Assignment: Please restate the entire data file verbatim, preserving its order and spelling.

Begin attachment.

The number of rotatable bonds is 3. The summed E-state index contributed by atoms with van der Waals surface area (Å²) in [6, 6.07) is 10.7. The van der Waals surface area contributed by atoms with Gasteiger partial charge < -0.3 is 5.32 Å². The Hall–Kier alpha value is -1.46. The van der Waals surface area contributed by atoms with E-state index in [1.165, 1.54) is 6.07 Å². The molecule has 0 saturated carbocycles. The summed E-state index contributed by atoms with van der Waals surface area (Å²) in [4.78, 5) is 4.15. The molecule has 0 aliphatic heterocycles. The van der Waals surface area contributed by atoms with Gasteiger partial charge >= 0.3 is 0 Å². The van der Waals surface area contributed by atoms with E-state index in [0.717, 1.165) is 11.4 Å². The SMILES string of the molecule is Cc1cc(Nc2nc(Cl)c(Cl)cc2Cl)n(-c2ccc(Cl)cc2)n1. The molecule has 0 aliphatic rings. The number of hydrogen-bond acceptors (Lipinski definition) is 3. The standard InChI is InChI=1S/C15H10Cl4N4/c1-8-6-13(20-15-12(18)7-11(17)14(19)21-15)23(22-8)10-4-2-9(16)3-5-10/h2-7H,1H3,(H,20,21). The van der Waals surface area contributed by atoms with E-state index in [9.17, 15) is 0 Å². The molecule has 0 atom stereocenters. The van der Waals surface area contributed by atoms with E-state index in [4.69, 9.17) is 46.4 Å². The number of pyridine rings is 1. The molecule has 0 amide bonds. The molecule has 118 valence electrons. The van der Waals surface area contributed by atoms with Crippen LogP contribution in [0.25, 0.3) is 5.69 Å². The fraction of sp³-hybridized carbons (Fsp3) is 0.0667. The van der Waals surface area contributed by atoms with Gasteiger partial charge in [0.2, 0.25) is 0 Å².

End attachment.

The number of rotatable bonds is 3. The summed E-state index contributed by atoms with van der Waals surface area (Å²) in [6, 6.07) is 10.7. The van der Waals surface area contributed by atoms with Gasteiger partial charge < -0.3 is 5.32 Å². The Hall–Kier alpha value is -1.46. The van der Waals surface area contributed by atoms with E-state index in [1.165, 1.54) is 6.07 Å². The molecule has 0 saturated carbocycles. The summed E-state index contributed by atoms with van der Waals surface area (Å²) in [4.78, 5) is 4.15. The molecule has 0 aliphatic heterocycles. The van der Waals surface area contributed by atoms with Gasteiger partial charge >= 0.3 is 0 Å². The van der Waals surface area contributed by atoms with E-state index in [0.717, 1.165) is 11.4 Å². The SMILES string of the molecule is Cc1cc(Nc2nc(Cl)c(Cl)cc2Cl)n(-c2ccc(Cl)cc2)n1. The molecule has 0 aliphatic rings. The number of hydrogen-bond acceptors (Lipinski definition) is 3. The standard InChI is InChI=1S/C15H10Cl4N4/c1-8-6-13(20-15-12(18)7-11(17)14(19)21-15)23(22-8)10-4-2-9(16)3-5-10/h2-7H,1H3,(H,20,21). The van der Waals surface area contributed by atoms with E-state index in [9.17, 15) is 0 Å². The molecule has 0 atom stereocenters. The van der Waals surface area contributed by atoms with E-state index in [4.69, 9.17) is 46.4 Å². The number of pyridine rings is 1. The molecule has 0 amide bonds. The molecule has 118 valence electrons. The van der Waals surface area contributed by atoms with Crippen LogP contribution in [0.25, 0.3) is 5.69 Å². The fraction of sp³-hybridized carbons (Fsp3) is 0.0667. The van der Waals surface area contributed by atoms with Gasteiger partial charge in [0.2, 0.25) is 0 Å².